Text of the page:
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Seedlings of Quercus velutina, Q. alba, and Q. robur were grown in containers inoculated with five isolates of Pisolithus tinctorius, three of Suillus granulatus, and one each of Suillus luteus, Thelephora terrestris, and Cenococcum geophilum. Each seedling received 75 ml of Hoagland's solution weekly. Colonization of lateral roots differed significantly among the isolates and among the oak species. Although not statistically significant in all instances, mycorrhizae increased foliar nutrient content in 80 percent of the measurements. Nutrient content of K, Ca, Mg, Fe, B, Mn, Zn, Cu, and Mo was influenced by the fungal symbiont associated with each oak species. Thelephora terrestris was the most effective organism in increasing nutrient uptake by the three oaks collectively; individually, S. granulatus 263 was most effective with Q. velutina, S. luteus with Q. alba, and C. geophilum with Q. robur. Differences in nutrient uptake by oaks inoculated with various ectomycorrhizal fungi emphasize the need for testing fungal ecotypes before selecting one for inoculation of container-grown seedlings. Forest Sci. 30:563-572.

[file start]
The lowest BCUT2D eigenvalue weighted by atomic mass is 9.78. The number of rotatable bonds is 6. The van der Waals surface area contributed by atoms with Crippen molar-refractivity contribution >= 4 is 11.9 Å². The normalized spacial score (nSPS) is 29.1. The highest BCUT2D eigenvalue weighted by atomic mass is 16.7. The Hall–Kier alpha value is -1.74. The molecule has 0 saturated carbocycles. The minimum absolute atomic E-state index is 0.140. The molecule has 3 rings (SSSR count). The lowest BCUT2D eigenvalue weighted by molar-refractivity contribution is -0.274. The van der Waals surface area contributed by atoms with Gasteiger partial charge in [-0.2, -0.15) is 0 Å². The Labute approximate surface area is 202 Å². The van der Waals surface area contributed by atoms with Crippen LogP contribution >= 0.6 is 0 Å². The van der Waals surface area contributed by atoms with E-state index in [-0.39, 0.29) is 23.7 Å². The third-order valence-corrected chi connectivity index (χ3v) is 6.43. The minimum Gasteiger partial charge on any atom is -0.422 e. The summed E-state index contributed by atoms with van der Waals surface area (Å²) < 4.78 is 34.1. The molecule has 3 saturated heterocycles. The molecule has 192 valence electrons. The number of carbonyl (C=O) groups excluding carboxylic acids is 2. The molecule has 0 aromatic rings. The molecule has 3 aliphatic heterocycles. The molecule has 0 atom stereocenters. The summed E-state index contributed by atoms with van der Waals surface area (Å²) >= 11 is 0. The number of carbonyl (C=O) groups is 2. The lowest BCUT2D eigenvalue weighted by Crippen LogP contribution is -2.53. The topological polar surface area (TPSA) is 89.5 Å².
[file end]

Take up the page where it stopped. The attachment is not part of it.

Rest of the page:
Principal Silviculturist and Project Leader, North Central Forest Experiment Station, USDA Forest Service, Columbia, MO 65211
Publication date: September 1, 1984
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Forest Science is a peer-reviewed journal publishing fundamental and applied research that explores all aspects of natural and social sciences as they apply to the function and management of the forested ecosystems of the world. Topics include silviculture, forest management, biometrics, economics, entomology & pathology, fire & fuels management, forest ecology, genetics & tree improvement, geospatial technologies, harvesting & utilization, landscape ecology, operations research, forest policy, physiology, recreation, social sciences, soils & hydrology, and wildlife management.